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Researchers have discovered a common problem that leads to all forms of amyotrophic lateral sclerosis (ALS), an important finding that could potentially lead to future treatment breakthroughs for the fatal neurodegenerative disease.

ALS, often called Lou Gehrig's disease after the New York Yankees baseball player who was diagnosed with it in 1939, is known for its unforgiving progression and devastating consequences, and for the mystery that surrounds its causes.

An estimated 10 per cent of cases are believed to be hereditary, and researchers have already discovered the genetic mutations that account for 30 per cent of familial ALS cases. The other 90 per cent of ALS cases are sporadic, meaning they have no ties to family history.

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This has baffled researchers who have been trying for years to understand the apparent multitude of genetic and environmental causes that lead to the development of the disease.

Now, researchers have identified a common pathway – a disturbance or breakdown – in the proper functioning of a protein believed to be critical in recycling damaged proteins can lead to all forms of ALS. The breakdown causes other damaged proteins to build up in neurons of the brain and spinal cord, leading to the degeneration that results in the disease. "I think this pathway is the key," said Teepu Siddique, lead author of the study and the Les Turner ALS Foundation/Herbert C. Wenske Foundation professor in the department of neurology and clinical neurosciences at Northwestern University's Feinberg School of Medicine in Chicago.

Denise Figlewicz, vice-president of research at the ALS Society of Canada, said the findings confirm what many in the field have suspected for years.

"It's not like this is opening a whole new vista," she said.

While significant, confirmation that a protein breakdown is a common pathway for ALS doesn't fully explain how the problem develops or what else may be involved, she said. It's clear much more work is needed, but these findings prove researchers are on the right track, she said.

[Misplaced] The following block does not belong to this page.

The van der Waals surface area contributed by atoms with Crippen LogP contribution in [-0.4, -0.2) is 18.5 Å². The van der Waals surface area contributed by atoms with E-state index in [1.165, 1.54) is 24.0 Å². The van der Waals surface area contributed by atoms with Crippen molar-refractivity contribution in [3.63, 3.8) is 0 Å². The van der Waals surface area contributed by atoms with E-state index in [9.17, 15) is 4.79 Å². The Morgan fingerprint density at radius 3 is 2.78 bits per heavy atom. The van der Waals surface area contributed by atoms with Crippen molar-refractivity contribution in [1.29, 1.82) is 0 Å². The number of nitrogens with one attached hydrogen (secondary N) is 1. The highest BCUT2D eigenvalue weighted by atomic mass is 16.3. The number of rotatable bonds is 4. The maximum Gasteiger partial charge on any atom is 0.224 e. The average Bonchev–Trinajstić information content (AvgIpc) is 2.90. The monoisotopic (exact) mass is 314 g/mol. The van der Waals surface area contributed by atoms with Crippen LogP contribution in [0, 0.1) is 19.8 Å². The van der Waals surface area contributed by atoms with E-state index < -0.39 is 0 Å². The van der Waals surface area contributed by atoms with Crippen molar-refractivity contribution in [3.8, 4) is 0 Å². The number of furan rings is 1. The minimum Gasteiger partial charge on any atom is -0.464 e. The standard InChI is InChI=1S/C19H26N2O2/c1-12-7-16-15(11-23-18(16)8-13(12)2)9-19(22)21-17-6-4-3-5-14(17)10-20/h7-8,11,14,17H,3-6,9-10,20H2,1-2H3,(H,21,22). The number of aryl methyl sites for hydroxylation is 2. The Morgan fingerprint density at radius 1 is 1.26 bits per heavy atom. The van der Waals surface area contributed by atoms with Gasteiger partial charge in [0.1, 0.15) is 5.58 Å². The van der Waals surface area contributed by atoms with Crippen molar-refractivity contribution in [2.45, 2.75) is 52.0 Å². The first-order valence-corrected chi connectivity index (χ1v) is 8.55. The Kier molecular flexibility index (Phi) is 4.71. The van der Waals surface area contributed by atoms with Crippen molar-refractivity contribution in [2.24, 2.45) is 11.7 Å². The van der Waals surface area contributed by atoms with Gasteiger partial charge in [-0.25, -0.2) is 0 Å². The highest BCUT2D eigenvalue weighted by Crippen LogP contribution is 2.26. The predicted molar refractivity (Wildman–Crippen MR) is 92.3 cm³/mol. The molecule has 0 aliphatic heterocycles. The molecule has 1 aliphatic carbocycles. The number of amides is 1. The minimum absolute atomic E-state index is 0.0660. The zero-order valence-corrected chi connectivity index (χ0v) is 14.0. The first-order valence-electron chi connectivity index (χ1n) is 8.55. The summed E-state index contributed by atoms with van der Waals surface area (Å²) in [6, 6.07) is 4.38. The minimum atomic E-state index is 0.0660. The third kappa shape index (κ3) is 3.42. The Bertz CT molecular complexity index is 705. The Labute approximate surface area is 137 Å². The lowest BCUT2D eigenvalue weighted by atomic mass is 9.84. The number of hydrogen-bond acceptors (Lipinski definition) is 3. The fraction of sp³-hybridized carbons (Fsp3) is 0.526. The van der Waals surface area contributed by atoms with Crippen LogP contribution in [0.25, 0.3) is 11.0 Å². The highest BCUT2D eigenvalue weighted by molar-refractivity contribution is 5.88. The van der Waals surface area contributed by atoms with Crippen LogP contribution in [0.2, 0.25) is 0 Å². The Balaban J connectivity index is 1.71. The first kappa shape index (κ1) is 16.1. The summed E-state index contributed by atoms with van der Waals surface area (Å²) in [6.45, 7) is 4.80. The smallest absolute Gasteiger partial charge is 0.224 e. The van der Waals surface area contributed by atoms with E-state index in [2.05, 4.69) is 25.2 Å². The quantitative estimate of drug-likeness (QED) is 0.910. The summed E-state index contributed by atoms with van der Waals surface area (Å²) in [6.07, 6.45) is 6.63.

There are an estimated 2,500 to 3,000 Canadians living with ALS, a disease characterized by progressive paralysis that eventually restricts the ability to do even basic tasks, such as speaking, swallowing and, eventually, breathing. In many cases, patients' cognitive function remains intact.

In the study, researchers studied the genes of a five-generation family with ALS and discovered the common protein breakdown. They then examined cases of sporadic ALS, which confirmed the presence of the protein breakdown.

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Dr. Siddique noted that while families with a history of ALS carry the protein mutation, not all members develop the disease. That means there is some element at play protecting those people, an anomaly researchers will now focus on in the hopes of developing an effective treatment.

Kym Boycott, a neurogeneticist at the Children's Hospital of Eastern Ontario in Ottawa, said the findings could also go a long way toward aiding the understanding of early onset ALS, which occurs very rarely in children.

She also noted that, as is the case with many rare diseases, studying ALS has been a long and challenging process for researchers that has yet to yield effective therapies for patients.

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